National Institute for Learning Outcomes Assessment |

National Institute for Learning Outcomes Assessment

NILOA Reports

June 2016

Jankowski, N.A., & Giffin, L. (2016, June). Degree Qualifications Profile impact study: Framing and connecting initiatives to strengthen student learning. Urbana, IL: National Institute for Learning Outcomes Assessment (NILOA).

Following the release of the Degree Qualifications Profile (DQP) in 2011, many institutions of various types tried out different ways to use the DQP. Although over 680 institutions have used the DQP to date, until now the impact of the DQP on institutions and students has not been documented in a systematic manner. To determine the effects of DQP use on institutional policies and practices, the National Institute for Learning Outcomes Assessment (NILOA) conducted a study of the more than 400 (n=425) institutions that used the DQP between the 2011 release and the October 2014 revision. The study explored how institutions engaged with the DQP and how working with DQP was associated with changes in curriculum, instructional practices, and assessment activities.

June 2016

Jankowski, N.A., & Giffin, L. (2016, June). Using the Degree Qualifications Profile to foster meaningful change. Urbana, IL: National Institute for Learning Outcomes Assessment (NILOA).

Examples from the field indicates that effectively using the DQP can benefit both students and institutions (Jankowski & Giffin, 2016). But what does "effective use” entail and how does it unfold? That is, what is the nature of the process that makes it possible for institutions to use the DQP to achieve desired ends? In a post-convening survey of participants following the October 2014 launch of the revised DQP, 91% of participants agreed or strongly agreedwith Lumina’s call for widespread implementation of DQP, but only 5% agreed that they understood the next steps in order to implement it. With this in mind, NILOA has been tracking campus engagement with the DQP, identifying approaches that institutions have used to implement the framework in meaningful ways. In this report, we describe those approaches and how they have been used within and across institutions. 

May 2016

National Institute for Learning Outcomes Assessment. (2016, May). Higher education quality: Why documenting learning matters. Urbana, IL: University of Illinois and Indiana University, Author.

The NILOA policy statement outlines the warrant for multiple, systematic approaches to obtain evidence of authentic student achievement and addresses some well-reasoned concerns that poorly designed assessment efforts can distract from rather than enhance the quality of teaching and learning.  George Kuh, NILOA director, observed that, “Many of the reservations about the value of student learning outcomes assessment are because the findings do not speak to issues that faculty and staff find relevant for their work with students or yield information that they or others can use to be more effective.” 

Recognizing that much remains to be done, a succinct summary is offered of what the assessment movement has achieved thus far, drawing on NILOA’s work in the field over the past decade along with that of other organizations.  The statement concludes with five principles that when adapted appropriately to an institution’s educational purposes and programs can spread and accelerate assessment work worthy of the promises colleges and universities make to their students, policy makers, and the public.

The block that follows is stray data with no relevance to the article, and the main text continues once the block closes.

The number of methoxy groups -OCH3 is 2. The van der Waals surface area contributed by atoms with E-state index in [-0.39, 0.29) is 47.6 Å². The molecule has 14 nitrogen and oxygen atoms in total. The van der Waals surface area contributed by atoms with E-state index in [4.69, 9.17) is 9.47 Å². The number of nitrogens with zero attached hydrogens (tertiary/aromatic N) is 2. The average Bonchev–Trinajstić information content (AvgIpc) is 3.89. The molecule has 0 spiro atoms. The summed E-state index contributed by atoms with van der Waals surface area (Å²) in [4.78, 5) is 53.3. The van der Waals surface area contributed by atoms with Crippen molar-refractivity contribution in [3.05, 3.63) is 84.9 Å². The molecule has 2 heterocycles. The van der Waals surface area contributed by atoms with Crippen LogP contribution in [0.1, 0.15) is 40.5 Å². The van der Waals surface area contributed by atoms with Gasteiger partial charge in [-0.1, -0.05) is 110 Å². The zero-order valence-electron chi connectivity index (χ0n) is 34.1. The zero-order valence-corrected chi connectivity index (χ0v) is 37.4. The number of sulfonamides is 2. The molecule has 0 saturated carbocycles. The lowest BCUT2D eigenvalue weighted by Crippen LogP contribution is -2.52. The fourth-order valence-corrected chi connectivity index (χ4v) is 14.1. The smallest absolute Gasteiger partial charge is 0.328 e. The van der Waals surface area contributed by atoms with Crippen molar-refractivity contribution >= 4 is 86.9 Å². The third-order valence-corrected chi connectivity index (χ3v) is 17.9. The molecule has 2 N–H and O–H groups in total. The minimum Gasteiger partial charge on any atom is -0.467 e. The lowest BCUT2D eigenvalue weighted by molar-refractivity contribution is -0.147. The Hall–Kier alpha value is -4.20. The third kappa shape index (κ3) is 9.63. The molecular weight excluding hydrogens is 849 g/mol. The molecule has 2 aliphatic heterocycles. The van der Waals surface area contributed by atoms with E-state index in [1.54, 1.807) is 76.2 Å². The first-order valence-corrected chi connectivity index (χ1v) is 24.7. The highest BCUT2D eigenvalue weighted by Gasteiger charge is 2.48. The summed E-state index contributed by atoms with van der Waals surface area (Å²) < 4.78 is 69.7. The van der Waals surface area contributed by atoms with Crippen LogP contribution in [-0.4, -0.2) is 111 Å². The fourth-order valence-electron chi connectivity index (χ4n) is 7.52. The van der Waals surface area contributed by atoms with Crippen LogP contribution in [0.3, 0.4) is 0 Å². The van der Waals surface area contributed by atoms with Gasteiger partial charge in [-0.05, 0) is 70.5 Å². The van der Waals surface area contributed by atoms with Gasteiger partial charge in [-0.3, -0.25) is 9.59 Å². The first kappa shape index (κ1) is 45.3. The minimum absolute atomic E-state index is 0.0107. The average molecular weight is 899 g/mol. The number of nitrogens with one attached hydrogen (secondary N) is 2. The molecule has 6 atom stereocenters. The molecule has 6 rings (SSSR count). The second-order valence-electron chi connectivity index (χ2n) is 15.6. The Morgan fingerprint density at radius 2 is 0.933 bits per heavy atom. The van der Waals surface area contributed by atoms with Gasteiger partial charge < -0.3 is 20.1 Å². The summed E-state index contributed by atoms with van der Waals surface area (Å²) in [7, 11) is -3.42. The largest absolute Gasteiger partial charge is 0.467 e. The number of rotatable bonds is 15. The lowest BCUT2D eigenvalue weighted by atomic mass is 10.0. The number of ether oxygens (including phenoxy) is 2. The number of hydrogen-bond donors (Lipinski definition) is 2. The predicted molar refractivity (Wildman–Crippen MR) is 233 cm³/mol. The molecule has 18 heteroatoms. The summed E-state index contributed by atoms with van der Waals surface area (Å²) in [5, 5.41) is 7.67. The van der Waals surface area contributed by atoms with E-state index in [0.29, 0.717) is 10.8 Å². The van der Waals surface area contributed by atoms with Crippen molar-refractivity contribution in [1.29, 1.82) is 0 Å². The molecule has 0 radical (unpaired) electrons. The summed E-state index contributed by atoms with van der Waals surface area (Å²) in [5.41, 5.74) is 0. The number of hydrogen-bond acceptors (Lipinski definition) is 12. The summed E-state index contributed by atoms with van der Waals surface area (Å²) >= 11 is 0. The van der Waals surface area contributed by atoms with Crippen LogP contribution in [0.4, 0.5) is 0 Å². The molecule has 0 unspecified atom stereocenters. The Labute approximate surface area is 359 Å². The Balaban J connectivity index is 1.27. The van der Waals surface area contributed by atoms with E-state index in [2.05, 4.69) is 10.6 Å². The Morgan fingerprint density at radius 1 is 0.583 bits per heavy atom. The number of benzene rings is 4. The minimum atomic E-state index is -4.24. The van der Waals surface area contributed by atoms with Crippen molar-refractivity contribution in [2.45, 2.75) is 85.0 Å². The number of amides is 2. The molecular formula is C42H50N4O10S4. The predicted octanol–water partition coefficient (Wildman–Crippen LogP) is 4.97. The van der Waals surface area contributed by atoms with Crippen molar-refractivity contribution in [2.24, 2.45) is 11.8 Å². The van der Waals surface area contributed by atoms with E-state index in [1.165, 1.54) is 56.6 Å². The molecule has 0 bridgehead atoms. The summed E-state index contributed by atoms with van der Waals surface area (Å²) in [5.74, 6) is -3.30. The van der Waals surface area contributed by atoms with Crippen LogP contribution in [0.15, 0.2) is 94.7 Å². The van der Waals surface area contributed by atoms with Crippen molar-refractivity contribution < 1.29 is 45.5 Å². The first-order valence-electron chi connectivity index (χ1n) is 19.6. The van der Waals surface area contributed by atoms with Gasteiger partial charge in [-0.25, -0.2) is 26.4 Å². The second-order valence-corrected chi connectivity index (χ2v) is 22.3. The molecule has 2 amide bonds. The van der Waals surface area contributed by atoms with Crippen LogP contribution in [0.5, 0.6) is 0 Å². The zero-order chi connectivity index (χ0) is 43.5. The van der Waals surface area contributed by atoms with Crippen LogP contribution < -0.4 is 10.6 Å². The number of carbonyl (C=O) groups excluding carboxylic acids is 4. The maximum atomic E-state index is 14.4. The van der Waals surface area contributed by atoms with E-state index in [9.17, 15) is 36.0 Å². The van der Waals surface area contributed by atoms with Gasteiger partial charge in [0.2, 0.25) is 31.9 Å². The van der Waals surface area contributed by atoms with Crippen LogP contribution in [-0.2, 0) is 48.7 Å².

April 2015

Montenegro, E., & Jankowski, N. A. (2015, April). Focused on What Matters: Assessment of Student Learning Outcomes at Minority-Serving Institutions. Urbana, IL: University of Illinois and Indiana University, National Institute for Learning Outcomes Assessment (NILOA).

This report features the assessment work being done at Minority-Serving Institutions (MSIs). Comparisons are made between assessment activities at MSIs and those underway at Predominantly White Institutions (PWIs) as well as those at different types of MSIs such as Tribal Colleges, Historically Black, Hispanic Serving, and others. Four main findings are discussed including the internal use of assessment data at MSIs, using assessment data for improvement, different assessment approaches at different types of MSIs, and subcategories of MSIs use of assessment to address different institutional needs and interests. Implications are presented for understanding assessment activities in MSIs, and how such understandings can help advance assessment efforts at all postsecondary institutions.

November 2014

Hutchings, P., Jankowski, N. A., & Ewell, P. T. (2014). Catalyzing assignment design activity on your campus: Lessons from NILOA’s assignment library initiative. Urbana, IL: University of Illinois and Indiana University, National Institute for Learning Outcomes Assessment (NILOA).

The National Institute for Learning Outcomes Assessment (NILOA) set out in the fall of 2013, with Lumina funding, to create an online “Assignment Library” of faculty-designed and peer-reviewed assignments linked to DQP proficiencies. NILOA has received numerous requests to share what is being learned through the Assignment Library initiative as campuses are eager to have models they can use to foster and support serious work on assignment design by faculty and others—for instance student affairs staff and librarians—who create, monitor, and evaluate the tasks and activities that shape student learning. Meeting that demand is our purpose in this report.

January 2014

Kuh, G. D., Jankowski, N., Ikenberry, S. O., & Kinzie, J. (2014). Knowing What Students Know and Can Do: The Current State of Student Learning Outcomes Assessment in US Colleges and Universities. Urbana, IL: University of Illinois and Indiana University, National Institute for Learning Outcomes Assessment (NILOA).